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U.S. Army Develops Pizza That Can Last For Three Years

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The U.S. Army is always on the lookout for ways to give its soldiers a piece of home, even if they're stationed thousands of miles away from the United States. Given that few things are more American than a slice of pizza, the military branch just developed a special type of pie that can last for up to three years in harsh conditions, according to Tech Insider.

The U.S. Army’s Natick Soldier Research, Development, and Engineering Center has spent the past five years developing “MRE #37” (Meal Ready to Eat). "It's a fully assembled and baked piece of pizza in one package," food technologist Lauren Oleksyk told Tech Insider.

The biggest challenge, according to Oleksyk, was in figuring out how to stop bacteria from growing on the pizza dough and sauce, which needs water for taste, but is also a breeding ground for mold. The solution came in the form of a method known as Hurdle technology which, according to Tech Insider, creates “‘barriers’ that stop bacteria from forming on the pizza over the years.” The end result is a pizza that has a shelf life of three years, which Oleksyk described as tasting like, “day after pizza’ or the kind you'd find in a school cafeteria.”

The pizza can be eaten straight out of its pouch cold, or warm with its included MRE heater, which activates when mixed with water.

[h/t Food Beast]

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The Surprising Reason Why Wendy's Serves Fast Food's Only Baked Potato
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For an industry that prides itself on convenience and indulgence, a fiber-rich pseudo-vegetable that’s hard to eat on the go and isn’t deep-fried seems like a curious addition to a fast food menu. Yet Wendy’s has been selling baked potatoes for nearly three decades—11-and-a-half ounces of pure, unpeeled spud, drowned in your choice of toppings.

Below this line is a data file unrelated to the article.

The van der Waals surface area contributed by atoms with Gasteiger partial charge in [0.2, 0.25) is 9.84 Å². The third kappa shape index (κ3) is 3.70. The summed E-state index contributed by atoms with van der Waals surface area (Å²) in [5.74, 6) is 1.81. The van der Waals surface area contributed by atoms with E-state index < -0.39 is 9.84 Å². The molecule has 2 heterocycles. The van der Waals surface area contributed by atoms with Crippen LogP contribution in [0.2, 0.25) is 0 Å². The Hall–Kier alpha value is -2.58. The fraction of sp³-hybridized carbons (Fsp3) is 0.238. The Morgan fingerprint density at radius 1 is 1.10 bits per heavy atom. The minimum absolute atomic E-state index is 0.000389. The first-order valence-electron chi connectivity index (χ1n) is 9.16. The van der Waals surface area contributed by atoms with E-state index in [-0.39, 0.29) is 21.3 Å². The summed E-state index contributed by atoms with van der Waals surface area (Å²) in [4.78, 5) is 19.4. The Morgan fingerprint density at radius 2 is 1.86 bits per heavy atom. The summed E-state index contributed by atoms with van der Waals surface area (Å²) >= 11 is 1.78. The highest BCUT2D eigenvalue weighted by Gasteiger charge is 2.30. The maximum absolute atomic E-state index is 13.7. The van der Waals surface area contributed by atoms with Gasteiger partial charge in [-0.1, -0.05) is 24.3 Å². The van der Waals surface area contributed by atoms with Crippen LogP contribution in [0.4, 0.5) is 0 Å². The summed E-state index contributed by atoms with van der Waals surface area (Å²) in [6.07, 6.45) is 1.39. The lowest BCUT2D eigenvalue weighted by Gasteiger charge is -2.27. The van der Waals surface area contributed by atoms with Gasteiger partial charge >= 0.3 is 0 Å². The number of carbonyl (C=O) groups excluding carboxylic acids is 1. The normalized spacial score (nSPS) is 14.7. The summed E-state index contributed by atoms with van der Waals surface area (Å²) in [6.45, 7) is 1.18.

According to Thrillist writer Wil Fulton, who spoke with Wendy’s vice president of culinary innovation Lori Estrada, the chain first got turned on to the foil-wrapped food in the 1980s, when nutrition experts were (erroneously) touting low-fat diets for weight loss. Eager to embrace the trend, Wendy's viewed a plain potato as a popular alternative to sliced, oil-slicked fries.

The hysteria over fat may have disappeared, but the collective consumer appetite for the potato did not. Estrada says she believes many of them consider the 270-to-480 calorie (depending on toppings) carb dump a meal unto itself, and that some enjoy piling on cheese, bacon, and other burger trimmings for a tasty and inexpensive dinner.

So why don’t you see baked potatoes at other franchises? Estrada speculates that the logistical issues are a turnoff. The potatoes are cooked from a raw state in convection ovens, which could necessitate new equipment and ample prep time. With fries still the king of sides, franchisees may not think it’s worth the hassle.

Wendy’s is undoubtedly happy to have the market to themselves: The chain sells 1 million tubers a week.

[h/t Thrillist]

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The Secret Ingredient That Makes LaCroix Water So Irresistible
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LaCroix

The distinctive Technicolor cans of LaCroix sparkling water are an increasingly popular sight in stores and on kitchen tables around the country. (If you're old enough to remember the Snapple phenomenon of the 1990s, this is like that—just bubbly.) But as The Wall Street Journal recently pointed out, few of the beverage's loyal fans have any idea what it is they're drinking.

LaCroix comes in a variety of flavors, from tangerine to coconut. The can label, however, is cryptic, listing "natural flavors" as part of the ingredients. Their website discloses only that "natural essence oils" are involved, which sounds like LaCroix should be applied to your hair and then rinsed off.

A look at the nutritional information for LaCroix water
LaCroix

As it turns out, that's not too far off. According to The Wall Street Journal, these "essences" are naturally produced chemicals that are manufactured by heating up fruit or vegetable remnants until they make a vapor, then condensing them into a clear concentrate. They're used in a variety of consumer products, from shampoos to ice pops.

LaCroix was unwilling to confirm the Journal's claim, protecting their manufacturing process in a manner similar to Coca-Cola's famously secretive treatment of their recipe. They do state that no sugars are added, but that may not be enough to protect your teeth: Carbonated water and citric acids can combine to create a lower pH, which has a detrimental effect on tooth enamel. Like most everything that tastes good, these flavored waters are best enjoyed in moderation.

[h/t The Wall Street Journal]

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